Neville writes about forgiveness several times. About forgiving others and forgiving ourselves. In his story of forgiving himself, he sees a beautiful creature and an ugly creature, and tries to fight with the ugly creature, but the creature just grows stronger. Finally, he begins to feel pity for the creature, and the more he feels for it, the more the creature starts to disappear, until Neville realizes that both the beautiful and the ugly are parts of himself, and only by forgiving (feeling pity for) the creature in front of him, can he get rid of that part of himself.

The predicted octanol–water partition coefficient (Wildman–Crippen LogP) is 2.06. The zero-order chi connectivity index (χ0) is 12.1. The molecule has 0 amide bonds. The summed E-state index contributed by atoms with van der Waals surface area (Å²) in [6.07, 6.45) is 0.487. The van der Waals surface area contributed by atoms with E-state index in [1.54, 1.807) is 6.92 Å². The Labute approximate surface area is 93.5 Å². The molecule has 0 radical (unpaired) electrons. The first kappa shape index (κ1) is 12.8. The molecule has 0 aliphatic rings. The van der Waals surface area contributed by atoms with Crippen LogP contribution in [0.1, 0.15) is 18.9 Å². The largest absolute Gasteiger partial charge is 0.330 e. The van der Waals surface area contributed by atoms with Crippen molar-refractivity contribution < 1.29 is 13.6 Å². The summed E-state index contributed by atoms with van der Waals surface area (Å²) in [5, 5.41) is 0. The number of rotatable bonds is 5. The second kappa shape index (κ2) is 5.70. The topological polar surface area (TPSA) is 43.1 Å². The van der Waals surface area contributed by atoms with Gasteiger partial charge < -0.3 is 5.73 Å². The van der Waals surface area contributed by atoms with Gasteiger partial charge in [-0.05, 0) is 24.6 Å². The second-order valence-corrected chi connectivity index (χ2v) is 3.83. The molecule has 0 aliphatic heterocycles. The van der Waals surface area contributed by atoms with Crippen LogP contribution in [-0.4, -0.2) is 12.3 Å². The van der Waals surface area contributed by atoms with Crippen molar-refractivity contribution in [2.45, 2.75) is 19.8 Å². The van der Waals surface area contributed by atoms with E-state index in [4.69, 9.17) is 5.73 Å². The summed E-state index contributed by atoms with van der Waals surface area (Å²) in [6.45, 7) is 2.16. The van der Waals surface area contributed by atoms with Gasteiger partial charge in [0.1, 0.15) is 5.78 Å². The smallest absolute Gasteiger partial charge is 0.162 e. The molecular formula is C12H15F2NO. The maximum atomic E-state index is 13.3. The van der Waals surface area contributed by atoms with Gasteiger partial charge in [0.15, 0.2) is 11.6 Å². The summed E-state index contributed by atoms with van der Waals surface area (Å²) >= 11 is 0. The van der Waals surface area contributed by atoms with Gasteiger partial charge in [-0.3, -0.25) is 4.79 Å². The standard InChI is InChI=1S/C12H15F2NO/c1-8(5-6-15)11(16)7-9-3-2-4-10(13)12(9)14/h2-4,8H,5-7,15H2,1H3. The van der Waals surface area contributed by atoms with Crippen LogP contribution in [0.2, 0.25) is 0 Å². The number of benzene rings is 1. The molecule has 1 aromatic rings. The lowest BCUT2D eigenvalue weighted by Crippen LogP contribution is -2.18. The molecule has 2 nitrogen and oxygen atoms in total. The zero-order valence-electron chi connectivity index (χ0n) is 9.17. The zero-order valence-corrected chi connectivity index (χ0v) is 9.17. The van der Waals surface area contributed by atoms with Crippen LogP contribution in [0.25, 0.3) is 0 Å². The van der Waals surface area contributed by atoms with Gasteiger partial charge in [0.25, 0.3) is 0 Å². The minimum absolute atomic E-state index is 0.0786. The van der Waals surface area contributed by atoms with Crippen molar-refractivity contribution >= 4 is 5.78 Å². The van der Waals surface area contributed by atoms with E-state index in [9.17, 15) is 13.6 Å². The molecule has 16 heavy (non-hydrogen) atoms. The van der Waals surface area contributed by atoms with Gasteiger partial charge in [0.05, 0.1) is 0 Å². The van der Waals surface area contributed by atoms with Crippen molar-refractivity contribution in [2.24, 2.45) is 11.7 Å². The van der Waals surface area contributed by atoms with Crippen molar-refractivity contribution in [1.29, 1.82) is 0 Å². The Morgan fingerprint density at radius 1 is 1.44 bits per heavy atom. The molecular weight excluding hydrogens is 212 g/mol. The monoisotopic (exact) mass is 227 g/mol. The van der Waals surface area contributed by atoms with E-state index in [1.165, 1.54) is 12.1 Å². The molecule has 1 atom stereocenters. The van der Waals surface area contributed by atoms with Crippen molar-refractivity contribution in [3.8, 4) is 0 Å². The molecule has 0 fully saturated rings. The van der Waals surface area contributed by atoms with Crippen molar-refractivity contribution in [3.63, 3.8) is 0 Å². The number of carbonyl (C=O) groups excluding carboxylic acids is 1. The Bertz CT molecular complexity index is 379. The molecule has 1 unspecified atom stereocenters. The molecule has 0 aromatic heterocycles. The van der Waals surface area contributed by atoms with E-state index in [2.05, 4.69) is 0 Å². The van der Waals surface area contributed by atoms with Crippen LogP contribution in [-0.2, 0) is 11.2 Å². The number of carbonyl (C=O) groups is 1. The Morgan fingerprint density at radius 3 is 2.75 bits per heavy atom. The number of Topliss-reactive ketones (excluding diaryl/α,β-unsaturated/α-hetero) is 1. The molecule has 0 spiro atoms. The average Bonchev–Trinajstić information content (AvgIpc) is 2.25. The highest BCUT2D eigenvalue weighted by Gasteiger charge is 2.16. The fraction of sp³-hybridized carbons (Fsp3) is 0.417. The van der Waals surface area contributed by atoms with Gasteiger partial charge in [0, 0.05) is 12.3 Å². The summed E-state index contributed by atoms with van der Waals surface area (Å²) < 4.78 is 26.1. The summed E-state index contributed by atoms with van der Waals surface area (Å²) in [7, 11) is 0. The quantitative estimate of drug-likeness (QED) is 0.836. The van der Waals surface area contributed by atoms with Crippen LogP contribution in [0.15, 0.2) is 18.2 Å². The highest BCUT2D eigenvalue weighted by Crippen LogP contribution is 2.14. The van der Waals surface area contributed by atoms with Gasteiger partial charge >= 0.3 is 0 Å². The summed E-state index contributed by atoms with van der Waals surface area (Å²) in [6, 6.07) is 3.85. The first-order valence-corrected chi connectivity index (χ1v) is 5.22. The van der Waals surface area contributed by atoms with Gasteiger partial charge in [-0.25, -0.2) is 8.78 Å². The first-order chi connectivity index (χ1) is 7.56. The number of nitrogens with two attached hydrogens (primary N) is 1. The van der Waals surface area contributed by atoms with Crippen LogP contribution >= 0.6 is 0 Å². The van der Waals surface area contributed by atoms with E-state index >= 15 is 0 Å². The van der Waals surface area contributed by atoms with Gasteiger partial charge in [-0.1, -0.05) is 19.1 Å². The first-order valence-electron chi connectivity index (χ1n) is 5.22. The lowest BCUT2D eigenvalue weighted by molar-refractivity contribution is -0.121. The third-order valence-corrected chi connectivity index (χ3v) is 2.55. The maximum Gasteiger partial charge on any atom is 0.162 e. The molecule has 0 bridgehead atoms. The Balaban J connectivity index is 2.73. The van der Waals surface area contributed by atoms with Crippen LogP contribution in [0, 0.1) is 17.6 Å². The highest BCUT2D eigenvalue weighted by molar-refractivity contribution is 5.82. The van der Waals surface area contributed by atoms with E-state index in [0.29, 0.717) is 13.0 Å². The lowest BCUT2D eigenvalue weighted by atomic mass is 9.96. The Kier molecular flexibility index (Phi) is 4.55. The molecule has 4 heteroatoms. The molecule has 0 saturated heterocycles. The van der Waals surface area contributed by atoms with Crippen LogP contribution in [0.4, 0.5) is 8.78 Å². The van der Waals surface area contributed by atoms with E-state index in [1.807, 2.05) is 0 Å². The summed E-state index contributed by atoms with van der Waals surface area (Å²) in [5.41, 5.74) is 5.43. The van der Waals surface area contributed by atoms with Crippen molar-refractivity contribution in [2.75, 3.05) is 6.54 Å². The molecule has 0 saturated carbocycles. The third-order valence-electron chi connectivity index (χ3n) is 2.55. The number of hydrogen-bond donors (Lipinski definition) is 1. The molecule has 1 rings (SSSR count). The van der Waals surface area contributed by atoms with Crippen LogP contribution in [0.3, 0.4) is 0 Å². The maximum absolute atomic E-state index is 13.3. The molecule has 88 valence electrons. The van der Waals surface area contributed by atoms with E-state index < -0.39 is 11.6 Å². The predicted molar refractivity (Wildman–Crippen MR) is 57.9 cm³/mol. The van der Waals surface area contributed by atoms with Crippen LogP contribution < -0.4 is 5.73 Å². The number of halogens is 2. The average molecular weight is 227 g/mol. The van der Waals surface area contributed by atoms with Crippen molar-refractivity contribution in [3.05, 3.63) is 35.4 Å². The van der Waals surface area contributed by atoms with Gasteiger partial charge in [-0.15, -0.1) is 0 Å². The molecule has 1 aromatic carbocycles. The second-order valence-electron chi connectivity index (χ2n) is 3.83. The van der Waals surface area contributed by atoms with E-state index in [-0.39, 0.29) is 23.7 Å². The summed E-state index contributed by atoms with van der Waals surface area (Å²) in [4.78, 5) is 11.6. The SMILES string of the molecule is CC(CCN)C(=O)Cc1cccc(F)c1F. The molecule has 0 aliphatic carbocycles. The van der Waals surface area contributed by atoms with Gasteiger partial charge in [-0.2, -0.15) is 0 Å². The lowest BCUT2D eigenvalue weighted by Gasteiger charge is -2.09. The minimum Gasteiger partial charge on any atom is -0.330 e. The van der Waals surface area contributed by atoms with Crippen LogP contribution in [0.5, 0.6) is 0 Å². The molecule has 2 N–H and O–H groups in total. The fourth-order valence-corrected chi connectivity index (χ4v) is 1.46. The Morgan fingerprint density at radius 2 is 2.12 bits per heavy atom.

I wanted to have that experience. To see two beings and with Neville’s experiences in hand, I would know how to react. So, of course, that’s not what happened.

My experience started while I was meditating a couple days ago. I came into God’s presence, but God had my face and my body, and I was disgusted. Over the years since I got married, I have more than doubled my weight, and seeing God as all of me was a shock. To be honest, my reaction surprised me as well…it’s not how I’d treat anyone else, but seeing myself outside of myself, the only way I can describe my reaction is disgust.

The reaction pulled me out of the meditation, and like Mary, I pondered these things in my heart.